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Tree Survey: Point-Centered Quarter Sampling Method

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Tree surveys are important to evaluate biodiversity in forests and elucidate the structure and health of woodland areas. The point-centered quarter sampling method is a common technique used to quantify woodland composition.

Woodlands are an important natural resource, and help maintain the environment, while having an impact on the health and quality of life of human populations. A good understanding of the composition of forests is essential to maintaining this resource. If a forest is very diverse, it can minimize the impact from species-specific pests or disease. If invasive trees dominate the understory, this may indicate future displacement of native trees.

Point-centered quarter sampling is one commonly used method in forest communities. It is used to gather information on the density, frequency, and coverage of tree species found in a forest. Data collected via this method provide the ability to estimate how often a tree species occurs, how common species are relative to others, and the sizes of trees, which can give an estimation of age of the tree, and the space they occupy in the ecosystem.

The point-centered method has advantages over other tree survey types. It is more efficient than standard plot analysis because it requires only a small sampling across the woodland, as opposed to surveying all present trees. Though less labor intensive, it has been shown to provide comparable results.

This video will illustrate how to carry out a point-centered quarter sample, how to calculate related tree data, and how to analyze the findings of a point-centered quarter tree survey.

The point-centered quarter tree survey method produces three major quantitative measures for a specific tree species: Relative Density, Relative Frequency, and Relative Basal Area. These three values are then added together to give an "Importance Value" of that species, which can be converted into a "Relative Importance Value." This value gives a numerical quantification of the prevalence and abundance of a tree species within the forest.

Point-centered quarter method uses a tree measurement called Diameter at Breast Height, or DBH. This is measured at 4.5 ft above existing grade. After a survey location has been selected a transect is established, a point in the forest along that transect is chosen, and the area around it separated into four quarters. In each quarter, the nearest tree with a DBH of greater than 40 cm is identified. This collection is considered the large tree sample.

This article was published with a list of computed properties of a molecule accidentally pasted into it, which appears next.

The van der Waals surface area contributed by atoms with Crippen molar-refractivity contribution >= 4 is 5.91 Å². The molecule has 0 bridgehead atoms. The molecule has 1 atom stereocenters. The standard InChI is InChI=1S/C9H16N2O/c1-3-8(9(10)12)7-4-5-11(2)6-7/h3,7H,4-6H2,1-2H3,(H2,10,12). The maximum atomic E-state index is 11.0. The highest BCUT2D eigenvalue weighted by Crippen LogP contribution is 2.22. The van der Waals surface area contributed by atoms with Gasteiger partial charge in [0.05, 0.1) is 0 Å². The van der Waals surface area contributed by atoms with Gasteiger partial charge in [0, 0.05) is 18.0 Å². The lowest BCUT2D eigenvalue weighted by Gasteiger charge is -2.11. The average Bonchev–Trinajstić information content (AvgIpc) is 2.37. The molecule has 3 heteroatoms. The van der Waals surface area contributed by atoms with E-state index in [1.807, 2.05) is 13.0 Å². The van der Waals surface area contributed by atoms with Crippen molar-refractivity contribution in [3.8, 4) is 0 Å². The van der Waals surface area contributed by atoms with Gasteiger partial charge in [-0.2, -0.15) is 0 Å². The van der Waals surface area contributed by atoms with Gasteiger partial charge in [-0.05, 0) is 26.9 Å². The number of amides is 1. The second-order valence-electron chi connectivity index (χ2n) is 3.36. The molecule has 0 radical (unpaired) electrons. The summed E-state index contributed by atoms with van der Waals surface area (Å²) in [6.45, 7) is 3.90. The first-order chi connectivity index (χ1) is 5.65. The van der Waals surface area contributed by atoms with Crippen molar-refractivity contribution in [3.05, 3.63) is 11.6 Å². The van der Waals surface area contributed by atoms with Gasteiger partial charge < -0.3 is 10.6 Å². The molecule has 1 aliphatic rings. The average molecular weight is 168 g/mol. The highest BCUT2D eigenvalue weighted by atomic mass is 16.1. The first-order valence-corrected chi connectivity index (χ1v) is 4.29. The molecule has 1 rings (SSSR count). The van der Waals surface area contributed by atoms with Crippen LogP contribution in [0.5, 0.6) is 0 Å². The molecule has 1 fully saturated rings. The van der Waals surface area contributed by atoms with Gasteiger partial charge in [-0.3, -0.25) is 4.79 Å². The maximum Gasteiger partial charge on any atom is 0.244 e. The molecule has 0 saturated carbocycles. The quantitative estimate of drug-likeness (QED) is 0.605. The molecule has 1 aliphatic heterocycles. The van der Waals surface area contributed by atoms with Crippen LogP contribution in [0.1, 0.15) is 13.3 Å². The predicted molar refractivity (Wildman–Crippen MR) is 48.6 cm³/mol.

Next, in each quarter, the nearest tree with a DBH of greater than 2.5 cm, but below 40 cm is identified. These are labeled the small tree sample. Identifying a large tree and small tree in each quadrant allows comparison of the high, canopy forming overstory vegetation to the lower level understory growth.

Using these simple measurements, Basal Area and Importance Value of each tree species can be calculated. The Basal Area is the cross-sectional area of a single tree at DBH. Calculating the total basal area of all trees of a species is a more accurate way to understand species density, and is used instead of number of trees per site to take into account the size of the trees.

The Importance Value of each species is calculated to estimate the relative dominance of a particular species in a forest community. It takes into account how commonly a species occurs across the forest, total number of individuals of the species, and the total amount of forest area that the species occupies.

Now that we are familiar with the importance of tree surveys and the principles of point-centered quarter surveys, let's take a look at how these are carried out in the field.

Once a woodland site has been identified, establish a 150 m transect in the forest. This can begin anywhere in the woodland, but should preferably be away from the forest edge to minimize border effects from external sources, such as roads.

Place a stake every 50 m along the transect. Each stake represents the center of four compass directions that divide the sampling site into four quarters. These can be numbered by location from one end if desired.

In each quarter, the distance is measured from the stake to the nearest tree, of any species, larger than 40 cm in diameter. Only one large tree per quarter should be measured, so a total of 16 trees are recorded in the large tree category. Record the distance to the stake in centimeters for each.